20 Years A Jew: Installment 3 – “What’s an Orphan To Do?”

By Athena DeRasmo

With High Holidays 5779 behind us, it seems fitting to comment on what the Holidays mean to this convert. I have heard it said, and I paraphrase, “Time keeps the Jewish people.” The Jewish calendar sustains the Jewish people in the diaspora then and now. It can even be said that time is more important than geography. We do not need to know the exact location of Mt. Sinai, but we do need our calendar to remind us when it is time to commemorate what happened there. We do not need the Kotel, but we do need our holidays. Even precious Jerusalem is just a pile of rocks when compared to the sacred moments in time that make our continuation as a people possible and assured.

So, if time keeps us, then it is right that we turn around and keep time. The Jewish community, families, and individuals share this responsibility – as a conversion candidate 20 years ago, this really sealed the deal for me. The single flame that burns in every Jew would burn in me and follow me wherever I would roam. Be it to different congregations, different lands, new destinies, my life as a Jew came with me and could be manifested in time, anywhere, place did not matter — have Torah, will travel! And so, I did.

For years I would have different homes in different lands, and it was during this time that I discovered that even with the calendar and my Jewish flame, I was in a very practical way – an orphan. My own biological family has never held any interest in my conversion or anything Jewish. They do not even know when the holidays are, what they mean, or even what I can and cannot eat. My conversion is ignored by my family, and frankly, it does not bother me. My conversion is my own. However, what does bring me sadness is when I find myself without a place to go on the holidays. More than once I have created a Seder plate for one, or had a tuna sandwich as my Rosh Hashana feast, or settled for French fries instead of latkes – talk about your bitter herbs! To be sure, congregational events help with this loneliness, a lot! Some years I get very lucky with a really nice private invitation. When I was living with Sophia [my non-Jewish daughter] sometimes it was just the two of us, and that was good too. But the fact is, that without a Jewish family or significant Jewish other the Holidays can be a time that reminds a convert that they are ever so slightly outside of the tribe. This is no one’s fault, it just is.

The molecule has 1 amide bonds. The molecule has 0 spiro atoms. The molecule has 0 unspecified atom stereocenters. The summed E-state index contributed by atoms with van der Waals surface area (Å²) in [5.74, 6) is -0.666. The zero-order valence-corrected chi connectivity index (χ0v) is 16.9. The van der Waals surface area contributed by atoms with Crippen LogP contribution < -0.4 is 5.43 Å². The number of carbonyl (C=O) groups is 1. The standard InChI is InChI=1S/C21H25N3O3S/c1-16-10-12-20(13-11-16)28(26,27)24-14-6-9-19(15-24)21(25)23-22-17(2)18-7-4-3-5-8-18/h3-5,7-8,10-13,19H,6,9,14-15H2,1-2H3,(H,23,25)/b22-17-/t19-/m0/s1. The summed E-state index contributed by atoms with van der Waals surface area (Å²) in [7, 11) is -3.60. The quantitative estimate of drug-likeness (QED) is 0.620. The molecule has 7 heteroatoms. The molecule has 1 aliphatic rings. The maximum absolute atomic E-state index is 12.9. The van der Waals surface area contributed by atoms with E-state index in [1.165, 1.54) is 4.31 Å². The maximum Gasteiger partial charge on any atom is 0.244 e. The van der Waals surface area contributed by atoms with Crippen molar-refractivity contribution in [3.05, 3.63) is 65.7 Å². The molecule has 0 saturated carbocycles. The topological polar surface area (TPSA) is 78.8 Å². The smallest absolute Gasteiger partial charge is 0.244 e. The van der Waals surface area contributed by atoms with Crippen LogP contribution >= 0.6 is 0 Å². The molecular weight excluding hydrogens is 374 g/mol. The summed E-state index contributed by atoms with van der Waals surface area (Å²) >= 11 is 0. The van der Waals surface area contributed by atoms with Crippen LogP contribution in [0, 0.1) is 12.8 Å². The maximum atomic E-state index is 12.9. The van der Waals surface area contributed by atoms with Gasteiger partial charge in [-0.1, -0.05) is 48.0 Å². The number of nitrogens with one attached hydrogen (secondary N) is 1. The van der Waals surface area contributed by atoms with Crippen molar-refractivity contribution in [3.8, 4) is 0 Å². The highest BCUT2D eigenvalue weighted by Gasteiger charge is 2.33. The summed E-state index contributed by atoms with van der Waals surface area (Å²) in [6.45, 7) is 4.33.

As the years have gone by my Jewish skin becomes more comfortable, the Jewish calendar is now a natural progression for me, and my flame continues to burn.  I will do my part to keep time, and in turn, time will keep this orphan.


More Installments:

Installment 1 – “The Decision To Convert – Simple, Right?”

Installment 2 – “Why Judaism? What Made It Special (To Me)?”

Installment 3 – “What’s An Orphan To Do?”

Installment 4 – Balancing Secular and Sacred 

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